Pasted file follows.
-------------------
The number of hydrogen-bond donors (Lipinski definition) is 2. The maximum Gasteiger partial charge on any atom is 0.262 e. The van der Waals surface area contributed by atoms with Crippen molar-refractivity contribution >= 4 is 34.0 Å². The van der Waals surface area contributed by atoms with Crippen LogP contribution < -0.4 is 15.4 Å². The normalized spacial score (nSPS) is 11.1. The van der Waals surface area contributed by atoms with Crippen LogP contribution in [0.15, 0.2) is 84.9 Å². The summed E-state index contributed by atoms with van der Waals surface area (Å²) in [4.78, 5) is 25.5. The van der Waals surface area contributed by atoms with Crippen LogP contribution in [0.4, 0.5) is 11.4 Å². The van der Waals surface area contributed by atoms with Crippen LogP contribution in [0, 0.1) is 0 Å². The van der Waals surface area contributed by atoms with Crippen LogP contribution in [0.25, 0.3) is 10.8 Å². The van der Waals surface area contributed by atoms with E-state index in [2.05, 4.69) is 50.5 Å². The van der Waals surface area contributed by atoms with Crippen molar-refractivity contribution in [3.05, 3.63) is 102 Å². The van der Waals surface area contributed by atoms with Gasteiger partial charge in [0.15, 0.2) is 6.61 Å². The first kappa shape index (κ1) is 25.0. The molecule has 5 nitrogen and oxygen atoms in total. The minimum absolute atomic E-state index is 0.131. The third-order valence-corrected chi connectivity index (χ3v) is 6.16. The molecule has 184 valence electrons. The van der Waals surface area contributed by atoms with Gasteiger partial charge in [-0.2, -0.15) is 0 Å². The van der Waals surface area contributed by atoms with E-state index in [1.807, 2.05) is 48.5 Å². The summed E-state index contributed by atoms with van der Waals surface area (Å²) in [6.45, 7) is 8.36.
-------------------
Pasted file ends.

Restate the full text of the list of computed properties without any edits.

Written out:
The number of hydrogen-bond donors (Lipinski definition) is 2. The maximum Gasteiger partial charge on any atom is 0.262 e. The van der Waals surface area contributed by atoms with Crippen molar-refractivity contribution >= 4 is 34.0 Å². The van der Waals surface area contributed by atoms with Crippen LogP contribution < -0.4 is 15.4 Å². The normalized spacial score (nSPS) is 11.1. The van der Waals surface area contributed by atoms with Crippen LogP contribution in [0.15, 0.2) is 84.9 Å². The summed E-state index contributed by atoms with van der Waals surface area (Å²) in [4.78, 5) is 25.5. The van der Waals surface area contributed by atoms with Crippen LogP contribution in [0.4, 0.5) is 11.4 Å². The van der Waals surface area contributed by atoms with Crippen LogP contribution in [0, 0.1) is 0 Å². The van der Waals surface area contributed by atoms with Crippen LogP contribution in [0.25, 0.3) is 10.8 Å². The van der Waals surface area contributed by atoms with E-state index in [2.05, 4.69) is 50.5 Å². The van der Waals surface area contributed by atoms with Crippen molar-refractivity contribution in [3.05, 3.63) is 102 Å². The van der Waals surface area contributed by atoms with Gasteiger partial charge in [0.15, 0.2) is 6.61 Å². The first kappa shape index (κ1) is 25.0. The molecule has 5 nitrogen and oxygen atoms in total. The minimum absolute atomic E-state index is 0.131. The third-order valence-corrected chi connectivity index (χ3v) is 6.16. The molecule has 184 valence electrons. The van der Waals surface area contributed by atoms with Gasteiger partial charge in [-0.2, -0.15) is 0 Å². The van der Waals surface area contributed by atoms with E-state index in [1.807, 2.05) is 48.5 Å². The summed E-state index contributed by atoms with van der Waals surface area (Å²) in [6.45, 7) is 8.36.